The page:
“I am intimately familiar with your obligation to provide unvarnished, fact-based analysis to senior policy officials,” Slotkin wrote. “Your actions appear intent at distracting from the primary threat to our democratic process posed by Russia, and instead amplifying claims about China’s influence efforts.”

Slotkin noted that public statements by Ratcliffe and the ODNI did “not accurately reflect” information given to members of Congress during an Oct. 1 election security briefing from career intelligence officials. 


Slotkin also criticized Ratcliffe for his announcement last month that the ODNI would submit written statements on election security concerns and no longer conduct in-person briefings for all members of Congress.  

She cited the “gravity” of her concerns in requesting that Ratcliffe commit to allowing the leaders of the National Security Agency and the CIA to brief all members of Congress on election threats. Slotkin also asked him to commit to personally testifying before Congress with other administration leaders on election threats and to commit to producing intelligence assessments for Congress giving a full picture of potential Russian and Chinese interference after Election Day.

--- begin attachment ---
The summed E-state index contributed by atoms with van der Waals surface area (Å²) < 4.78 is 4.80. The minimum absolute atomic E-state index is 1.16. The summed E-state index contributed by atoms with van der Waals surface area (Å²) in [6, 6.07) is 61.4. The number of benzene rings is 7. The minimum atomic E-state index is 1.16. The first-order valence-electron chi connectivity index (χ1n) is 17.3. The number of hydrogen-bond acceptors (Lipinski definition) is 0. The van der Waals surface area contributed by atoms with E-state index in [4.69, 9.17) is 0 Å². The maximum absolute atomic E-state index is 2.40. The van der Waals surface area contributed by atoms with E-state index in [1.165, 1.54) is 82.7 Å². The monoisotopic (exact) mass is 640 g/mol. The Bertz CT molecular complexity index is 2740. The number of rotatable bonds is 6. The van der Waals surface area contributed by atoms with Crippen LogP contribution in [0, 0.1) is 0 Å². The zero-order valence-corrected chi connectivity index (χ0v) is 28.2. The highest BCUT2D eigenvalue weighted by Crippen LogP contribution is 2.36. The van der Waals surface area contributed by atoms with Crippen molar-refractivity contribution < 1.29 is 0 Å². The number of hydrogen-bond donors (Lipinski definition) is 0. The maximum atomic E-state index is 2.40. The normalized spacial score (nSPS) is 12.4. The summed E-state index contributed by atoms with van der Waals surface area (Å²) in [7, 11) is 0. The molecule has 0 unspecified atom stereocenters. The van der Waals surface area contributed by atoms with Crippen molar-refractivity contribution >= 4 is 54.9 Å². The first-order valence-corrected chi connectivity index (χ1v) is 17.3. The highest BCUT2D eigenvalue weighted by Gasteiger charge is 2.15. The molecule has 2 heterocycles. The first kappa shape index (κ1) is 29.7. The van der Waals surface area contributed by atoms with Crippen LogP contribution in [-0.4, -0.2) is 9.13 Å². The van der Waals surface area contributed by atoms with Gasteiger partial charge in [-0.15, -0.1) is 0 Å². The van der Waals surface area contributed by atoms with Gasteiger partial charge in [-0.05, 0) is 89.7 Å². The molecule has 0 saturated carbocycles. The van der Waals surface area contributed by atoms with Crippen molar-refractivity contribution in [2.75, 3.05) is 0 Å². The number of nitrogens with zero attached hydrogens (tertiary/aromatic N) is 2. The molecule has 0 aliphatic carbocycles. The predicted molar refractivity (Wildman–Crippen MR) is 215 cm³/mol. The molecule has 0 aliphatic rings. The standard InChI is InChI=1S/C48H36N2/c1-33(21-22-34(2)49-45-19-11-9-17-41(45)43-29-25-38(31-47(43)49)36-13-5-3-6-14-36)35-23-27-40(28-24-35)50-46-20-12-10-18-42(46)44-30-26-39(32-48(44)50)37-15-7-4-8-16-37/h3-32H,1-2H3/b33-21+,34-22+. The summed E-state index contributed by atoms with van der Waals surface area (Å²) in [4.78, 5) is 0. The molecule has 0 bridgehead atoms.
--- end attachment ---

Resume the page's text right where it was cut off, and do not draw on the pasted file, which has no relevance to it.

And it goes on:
"Affirmative commitments in these three areas would help to reassure Members of Congress, and the American people, that the U.S. Intelligence Community will assess foreign influence free from partisan political pressure, as is your obligation and consistent with your sworn testimony before the Senate,” Slotkin wrote.

The ODNI did not immediately respond to The Hill’s request for comment on Slotkin’s letter. 

Slotkin’s concerns were raised as concerns around potential foreign election interference have spiked and as Democrats have increasingly called for more information around election security threats to be made public. 

The FBI and the Department of Homeland Security’s Cybersecurity and Infrastructure Security Agency (CISA) released a series of joint public service announcements in recent weeks warning of potential threats, including foreign adversaries attempting to undermine voter confidence in election outcomes. 

The leaders of the FBI, CISA, NSA and the National Counterintelligence and Security Center on Tuesday put out a joint video emphasizing the security of the upcoming elections and efforts underway to ensure an accurate and safe election. 

“If we see indications of foreign interference or federal election crimes, we’ll aggressively investigate and work with our partners to take appropriate action, including seeking criminal charges where warranted,” FBI Director Christopher Wray said in the video. 

The concerns come four years after Russian government-backed agents launched a sweeping and sophisticated attack on the U.S. presidential election designed to favor Trump's campaign, an effort that included a disinformation campaign on social media along with targeting of voting infrastructure in all 50 states and Democratic servers.